The limbs were particularly difficult to accurately resemble and these were covered again and again by these artists in their study practice pieces.
Flying Machine above is an inspired sketch by Leonardo da Vinci and shows off both his skills as an inventor and as a sketcher. It came many centuries before the inception of helicopters and aeroplanes and shows incredible fore-thought, with the genius of Da Vinci many years ahead of the development of man, with everyone else needing some time to catch up. Da Vinci also produced sketches for early stage helicopters, too, and all of these experimental designs are covered in our inventions section.
Besides his helicopters and other flying machine sketches, Da Vinci also created ideas for several cannons, catapults and parachutes. These are the best known of his inventions, but his work covered all manner of areas such as Science, Anatomy, Architecture, Sculpture, Botany, Geology, Astronomy, Hydrodynaics, Cartography and Mathematics.
Giant Catapult was a series of work from Da Vinci aimed at improving upon existing designs for catapults, which had themselves been around since very early AD. There is no evidence to suggest that the artist's designs were put into practice at the time, but in recent years there have been many enthusiasts who have built replica products based on many of his product design drawings, including the catapult. This design sketch bears an uncanny resembance to an oversized archery bow, placed on the floor to produce the catapult action.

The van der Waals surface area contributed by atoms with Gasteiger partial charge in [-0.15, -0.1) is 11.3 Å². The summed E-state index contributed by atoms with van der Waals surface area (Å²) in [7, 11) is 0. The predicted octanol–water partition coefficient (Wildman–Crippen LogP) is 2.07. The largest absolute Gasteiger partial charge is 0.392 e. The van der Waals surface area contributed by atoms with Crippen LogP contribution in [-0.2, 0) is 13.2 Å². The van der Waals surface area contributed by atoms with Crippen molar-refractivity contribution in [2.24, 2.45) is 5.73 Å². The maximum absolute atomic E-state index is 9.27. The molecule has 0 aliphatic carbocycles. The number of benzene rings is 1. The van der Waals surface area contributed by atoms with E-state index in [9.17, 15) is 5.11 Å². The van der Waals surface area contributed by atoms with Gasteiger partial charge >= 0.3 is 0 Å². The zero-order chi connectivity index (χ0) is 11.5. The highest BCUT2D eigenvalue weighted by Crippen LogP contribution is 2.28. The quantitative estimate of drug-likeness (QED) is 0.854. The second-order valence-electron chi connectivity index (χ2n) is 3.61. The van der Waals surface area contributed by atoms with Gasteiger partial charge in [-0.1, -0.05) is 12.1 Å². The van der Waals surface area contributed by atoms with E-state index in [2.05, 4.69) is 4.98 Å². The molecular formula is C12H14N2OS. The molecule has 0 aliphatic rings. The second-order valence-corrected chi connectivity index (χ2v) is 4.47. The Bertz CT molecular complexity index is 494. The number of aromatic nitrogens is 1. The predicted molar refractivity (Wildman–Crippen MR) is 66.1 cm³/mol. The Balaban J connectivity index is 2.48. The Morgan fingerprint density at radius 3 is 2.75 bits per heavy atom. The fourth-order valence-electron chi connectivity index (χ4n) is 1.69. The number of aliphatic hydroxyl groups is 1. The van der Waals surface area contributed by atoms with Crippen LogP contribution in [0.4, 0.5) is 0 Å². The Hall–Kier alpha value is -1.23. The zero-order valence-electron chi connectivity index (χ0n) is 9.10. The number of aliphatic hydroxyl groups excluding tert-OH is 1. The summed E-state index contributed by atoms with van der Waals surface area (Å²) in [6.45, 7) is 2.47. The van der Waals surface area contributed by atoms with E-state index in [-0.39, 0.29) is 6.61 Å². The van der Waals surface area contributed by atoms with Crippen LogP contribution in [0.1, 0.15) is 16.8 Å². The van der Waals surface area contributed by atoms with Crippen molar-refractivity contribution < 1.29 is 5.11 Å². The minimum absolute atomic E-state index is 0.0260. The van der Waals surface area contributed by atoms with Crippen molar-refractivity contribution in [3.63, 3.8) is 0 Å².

St John the Baptist
St John the Baptist was painted on walnut wood and this portrait is believed to have been the final painting produced by Da Vinci. The original now resides in the Louvre, Paris. Many artists across the centuries since this artwork was produced have created their own versions of it, underlining its influence on the international art scene.
Bearded Man was created by Da Vinci in 1512 from red chalk on paper and it is one of his most respected portrait sketches. The original artwork remains in the Biblioteca Reale, Turin, Italy.
This self-portrait is the only one known to have been made by Da Vinci during his career, as far as art historians can tell. Such individual pieces are always helpful in learning more about an artist, and specifically how they see themselves.
As the only self-portrait for the Renaissance master, it really underlines the importance of this drawing.
Leonardo da Vinci Drawings
Drawings are a key medium for the Italian master, and lie at the heart of so much of his work, covering inventive sketches, preparation work for his paintings and also the initial planning for his final pieces.
The sketches which remained as just that show off the anatomical skills mastered by Da Vinci and also allow him to display faces in greater detail.